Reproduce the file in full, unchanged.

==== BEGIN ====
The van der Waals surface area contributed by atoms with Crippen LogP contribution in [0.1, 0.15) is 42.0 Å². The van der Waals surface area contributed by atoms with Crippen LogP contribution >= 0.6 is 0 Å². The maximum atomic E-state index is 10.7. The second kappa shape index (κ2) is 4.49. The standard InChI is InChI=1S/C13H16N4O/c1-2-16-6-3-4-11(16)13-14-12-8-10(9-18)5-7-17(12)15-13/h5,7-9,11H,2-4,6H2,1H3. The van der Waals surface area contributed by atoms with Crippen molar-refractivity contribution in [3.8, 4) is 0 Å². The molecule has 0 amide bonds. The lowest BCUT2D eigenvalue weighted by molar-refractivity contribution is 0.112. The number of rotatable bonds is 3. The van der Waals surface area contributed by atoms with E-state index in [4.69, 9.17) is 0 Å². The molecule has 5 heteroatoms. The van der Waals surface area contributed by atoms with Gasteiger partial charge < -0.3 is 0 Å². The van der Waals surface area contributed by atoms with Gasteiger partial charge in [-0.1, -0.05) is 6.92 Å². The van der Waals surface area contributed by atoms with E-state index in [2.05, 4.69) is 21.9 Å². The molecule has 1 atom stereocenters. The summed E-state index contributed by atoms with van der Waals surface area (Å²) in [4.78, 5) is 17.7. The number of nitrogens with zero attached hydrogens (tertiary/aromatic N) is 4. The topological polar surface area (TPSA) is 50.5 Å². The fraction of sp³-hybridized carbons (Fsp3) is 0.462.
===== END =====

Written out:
The van der Waals surface area contributed by atoms with Crippen LogP contribution in [0.1, 0.15) is 42.0 Å². The van der Waals surface area contributed by atoms with Crippen LogP contribution >= 0.6 is 0 Å². The maximum atomic E-state index is 10.7. The second kappa shape index (κ2) is 4.49. The standard InChI is InChI=1S/C13H16N4O/c1-2-16-6-3-4-11(16)13-14-12-8-10(9-18)5-7-17(12)15-13/h5,7-9,11H,2-4,6H2,1H3. The van der Waals surface area contributed by atoms with Crippen molar-refractivity contribution in [3.8, 4) is 0 Å². The molecule has 0 amide bonds. The lowest BCUT2D eigenvalue weighted by molar-refractivity contribution is 0.112. The number of rotatable bonds is 3. The van der Waals surface area contributed by atoms with E-state index in [4.69, 9.17) is 0 Å². The molecule has 5 heteroatoms. The van der Waals surface area contributed by atoms with Gasteiger partial charge < -0.3 is 0 Å². The van der Waals surface area contributed by atoms with Gasteiger partial charge in [-0.1, -0.05) is 6.92 Å². The van der Waals surface area contributed by atoms with E-state index in [2.05, 4.69) is 21.9 Å². The molecule has 1 atom stereocenters. The summed E-state index contributed by atoms with van der Waals surface area (Å²) in [4.78, 5) is 17.7. The number of nitrogens with zero attached hydrogens (tertiary/aromatic N) is 4. The topological polar surface area (TPSA) is 50.5 Å². The fraction of sp³-hybridized carbons (Fsp3) is 0.462.